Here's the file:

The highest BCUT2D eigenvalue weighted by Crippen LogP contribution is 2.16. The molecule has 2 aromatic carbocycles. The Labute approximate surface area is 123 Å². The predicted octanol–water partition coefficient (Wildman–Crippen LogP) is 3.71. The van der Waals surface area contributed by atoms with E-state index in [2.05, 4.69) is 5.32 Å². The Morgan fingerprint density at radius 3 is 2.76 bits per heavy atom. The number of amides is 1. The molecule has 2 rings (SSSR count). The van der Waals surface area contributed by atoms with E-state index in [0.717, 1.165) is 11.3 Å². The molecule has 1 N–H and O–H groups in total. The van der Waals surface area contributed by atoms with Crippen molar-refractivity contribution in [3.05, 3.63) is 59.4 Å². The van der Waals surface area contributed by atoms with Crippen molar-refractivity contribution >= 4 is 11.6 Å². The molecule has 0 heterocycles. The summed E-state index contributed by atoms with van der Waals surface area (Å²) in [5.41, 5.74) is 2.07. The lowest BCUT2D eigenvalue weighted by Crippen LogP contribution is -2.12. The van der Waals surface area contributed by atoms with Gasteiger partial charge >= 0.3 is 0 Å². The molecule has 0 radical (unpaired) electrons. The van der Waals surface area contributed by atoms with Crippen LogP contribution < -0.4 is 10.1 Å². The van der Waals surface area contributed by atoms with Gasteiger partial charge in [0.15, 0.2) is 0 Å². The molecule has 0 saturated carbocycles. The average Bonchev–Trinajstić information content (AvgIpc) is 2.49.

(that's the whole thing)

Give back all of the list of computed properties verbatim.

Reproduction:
The highest BCUT2D eigenvalue weighted by Crippen LogP contribution is 2.16. The molecule has 2 aromatic carbocycles. The Labute approximate surface area is 123 Å². The predicted octanol–water partition coefficient (Wildman–Crippen LogP) is 3.71. The van der Waals surface area contributed by atoms with E-state index in [2.05, 4.69) is 5.32 Å². The Morgan fingerprint density at radius 3 is 2.76 bits per heavy atom. The number of amides is 1. The molecule has 2 rings (SSSR count). The van der Waals surface area contributed by atoms with E-state index in [0.717, 1.165) is 11.3 Å². The molecule has 1 N–H and O–H groups in total. The van der Waals surface area contributed by atoms with Crippen molar-refractivity contribution in [3.05, 3.63) is 59.4 Å². The van der Waals surface area contributed by atoms with Crippen molar-refractivity contribution >= 4 is 11.6 Å². The molecule has 0 heterocycles. The summed E-state index contributed by atoms with van der Waals surface area (Å²) in [5.41, 5.74) is 2.07. The lowest BCUT2D eigenvalue weighted by Crippen LogP contribution is -2.12. The van der Waals surface area contributed by atoms with Gasteiger partial charge >= 0.3 is 0 Å². The molecule has 0 radical (unpaired) electrons. The van der Waals surface area contributed by atoms with Crippen LogP contribution < -0.4 is 10.1 Å². The van der Waals surface area contributed by atoms with Gasteiger partial charge in [0.15, 0.2) is 0 Å². The molecule has 0 saturated carbocycles. The average Bonchev–Trinajstić information content (AvgIpc) is 2.49.